How a Business Can Span the Globe and Stay Close-Knit: Microsoft’s “Telepresence” Project
Stop me if this sounds familiar. You work in a tight-knit team that has one or two colleagues who are located in a different office—across the street, across the state, or across the country. You’d like to communicate with them more regularly, but phone calls, e-mails, and video conferences have to do. Inevitably, you feel like you (and they) miss out on some day-to-day interactions that help all of you stay fully connected to the company’s goals and culture.
Microsoft feels your pain—and its researchers are trying to do something about it. That’s why a group from Microsoft Research, based in Redmond, WA, is presenting a paper tomorrow at CHI 2010, the big international conference on human-computer interaction in Atlanta. The team, led by senior researchers Gina Venolia and John Tang, has developed a prototype system that gives a satellite colleague a “telepresence” not just in meetings but in the daily workflow of the hub office. They pull this trick with basically a laptop, speakerphone, and webcams on a cart, plus software to coordinate it all. Their project is called “Embodied Social Proxy,” or ESP.
OK, it’s a pretty jargony name, but it addresses a real and growing need in companies that have satellite workers or that expand to new geographies. The researchers have tested the prototype in four different product groups at Microsoft in addition to their own research group. They’re reporting that it increased the “attention and affinity” of the hub towards the satellite, and that it improved the interpersonal social connections between team members. (Of course, this might be difficult to quantify—more on that below.)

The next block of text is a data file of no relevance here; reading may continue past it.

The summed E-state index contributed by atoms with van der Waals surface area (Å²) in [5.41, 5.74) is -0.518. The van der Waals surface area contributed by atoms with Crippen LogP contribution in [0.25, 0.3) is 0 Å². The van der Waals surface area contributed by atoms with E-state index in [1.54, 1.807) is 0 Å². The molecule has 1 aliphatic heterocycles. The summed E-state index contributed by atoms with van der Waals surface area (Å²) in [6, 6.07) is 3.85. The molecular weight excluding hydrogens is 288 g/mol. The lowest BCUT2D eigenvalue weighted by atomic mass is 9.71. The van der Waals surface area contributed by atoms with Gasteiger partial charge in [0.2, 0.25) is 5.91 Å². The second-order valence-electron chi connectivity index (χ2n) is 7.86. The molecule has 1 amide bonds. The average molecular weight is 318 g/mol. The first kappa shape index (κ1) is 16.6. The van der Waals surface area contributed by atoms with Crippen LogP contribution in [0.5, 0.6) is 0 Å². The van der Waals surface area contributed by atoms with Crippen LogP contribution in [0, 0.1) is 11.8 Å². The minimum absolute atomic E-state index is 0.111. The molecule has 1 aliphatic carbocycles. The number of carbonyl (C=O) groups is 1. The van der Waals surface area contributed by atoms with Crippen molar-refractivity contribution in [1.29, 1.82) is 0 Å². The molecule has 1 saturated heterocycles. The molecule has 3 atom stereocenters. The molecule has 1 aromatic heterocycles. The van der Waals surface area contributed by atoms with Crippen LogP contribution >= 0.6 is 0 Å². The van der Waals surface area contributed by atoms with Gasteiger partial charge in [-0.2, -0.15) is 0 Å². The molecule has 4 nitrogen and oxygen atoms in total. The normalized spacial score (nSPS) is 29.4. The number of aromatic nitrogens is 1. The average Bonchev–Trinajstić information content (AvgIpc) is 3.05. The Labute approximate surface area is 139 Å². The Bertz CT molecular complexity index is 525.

In this globalized era in which teams are being spread over long distances and “virtual” businesses, a number of tech giants are trying to help companies stay culturally tight-knit as they grow larger. The list includes Microsoft, Hewlett-Packard, IBM, Cisco, and Skype, who have led the way in developing technologies for Web conferencing and remote communications. A whole slew of startups are working in related sectors such as social business software (like Jive in Portland, OR) and online project management (like Smartsheet and LiquidPlanner in the Seattle area).They all share the goal of boosting productivity in the face of complexity. Recently, notable technology and business leaders Kelly Jo MacArthur and Stephen Wolfram have emphasized the importance of remote communications in running an organization.
The Microsoft project builds on years of social science and communications research. It also seems decidedly old-school and low-tech. That is part of what makes it interesting, as a complement to social-media efforts to improve business collaboration (including Microsoft’s relatively new FUSE Labs led by Lili Cheng). Microsoft’s ESP effort began in 2008 when Venolia and Tang’s colleague, principal researcher George Robertson, a co-author on the study, moved to Maine to work from home. The team decided to test out a system that was “as simple as possible, to fix what was most broken,” Venolia says.
That meant daily interactions and face-to-face contact. So the team assembled a PC, monitor, some decent wide-view cameras, and a speakerphone, and mounted them on a cart that could be wheeled into meeting rooms (see photo above), or left in a dedicated office space that has become Robertson’s de facto “office” in Redmond. In meetings, the Redmond team can see Robertson’s face at the table and hear his voice, and he can interact with people in the room by controlling different cameras that allow him to focus on a particular person, or a whiteboard, or slides. The most interesting thing is … Next Page »
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